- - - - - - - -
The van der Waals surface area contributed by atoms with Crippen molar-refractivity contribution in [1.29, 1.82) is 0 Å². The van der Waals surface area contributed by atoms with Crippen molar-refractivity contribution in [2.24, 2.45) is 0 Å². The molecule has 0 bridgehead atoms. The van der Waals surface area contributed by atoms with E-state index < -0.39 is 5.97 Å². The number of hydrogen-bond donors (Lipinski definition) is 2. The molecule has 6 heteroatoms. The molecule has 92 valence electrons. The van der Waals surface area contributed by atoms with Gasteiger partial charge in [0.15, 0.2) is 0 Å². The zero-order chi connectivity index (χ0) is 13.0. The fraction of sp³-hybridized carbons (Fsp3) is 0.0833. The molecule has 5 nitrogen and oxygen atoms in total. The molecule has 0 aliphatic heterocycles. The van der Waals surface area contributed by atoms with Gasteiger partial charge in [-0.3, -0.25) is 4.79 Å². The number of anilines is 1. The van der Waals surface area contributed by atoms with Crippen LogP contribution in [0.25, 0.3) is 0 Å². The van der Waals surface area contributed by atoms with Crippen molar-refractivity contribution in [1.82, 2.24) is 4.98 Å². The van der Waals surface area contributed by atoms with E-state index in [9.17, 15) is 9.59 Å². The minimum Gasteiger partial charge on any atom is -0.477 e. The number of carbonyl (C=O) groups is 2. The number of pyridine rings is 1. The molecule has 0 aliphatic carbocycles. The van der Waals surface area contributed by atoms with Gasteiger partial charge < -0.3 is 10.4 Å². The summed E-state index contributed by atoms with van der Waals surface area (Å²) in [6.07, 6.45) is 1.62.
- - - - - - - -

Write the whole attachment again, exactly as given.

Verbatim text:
The van der Waals surface area contributed by atoms with Crippen molar-refractivity contribution in [1.29, 1.82) is 0 Å². The van der Waals surface area contributed by atoms with Crippen molar-refractivity contribution in [2.24, 2.45) is 0 Å². The molecule has 0 bridgehead atoms. The van der Waals surface area contributed by atoms with E-state index < -0.39 is 5.97 Å². The number of hydrogen-bond donors (Lipinski definition) is 2. The molecule has 6 heteroatoms. The molecule has 92 valence electrons. The van der Waals surface area contributed by atoms with Gasteiger partial charge in [0.15, 0.2) is 0 Å². The zero-order chi connectivity index (χ0) is 13.0. The fraction of sp³-hybridized carbons (Fsp3) is 0.0833. The molecule has 5 nitrogen and oxygen atoms in total. The molecule has 0 aliphatic heterocycles. The van der Waals surface area contributed by atoms with Gasteiger partial charge in [-0.3, -0.25) is 4.79 Å². The number of anilines is 1. The van der Waals surface area contributed by atoms with Crippen LogP contribution in [0.25, 0.3) is 0 Å². The van der Waals surface area contributed by atoms with Crippen molar-refractivity contribution in [1.82, 2.24) is 4.98 Å². The van der Waals surface area contributed by atoms with E-state index in [9.17, 15) is 9.59 Å². The minimum Gasteiger partial charge on any atom is -0.477 e. The number of carbonyl (C=O) groups is 2. The number of pyridine rings is 1. The molecule has 0 aliphatic carbocycles. The van der Waals surface area contributed by atoms with Gasteiger partial charge < -0.3 is 10.4 Å². The summed E-state index contributed by atoms with van der Waals surface area (Å²) in [6.07, 6.45) is 1.62.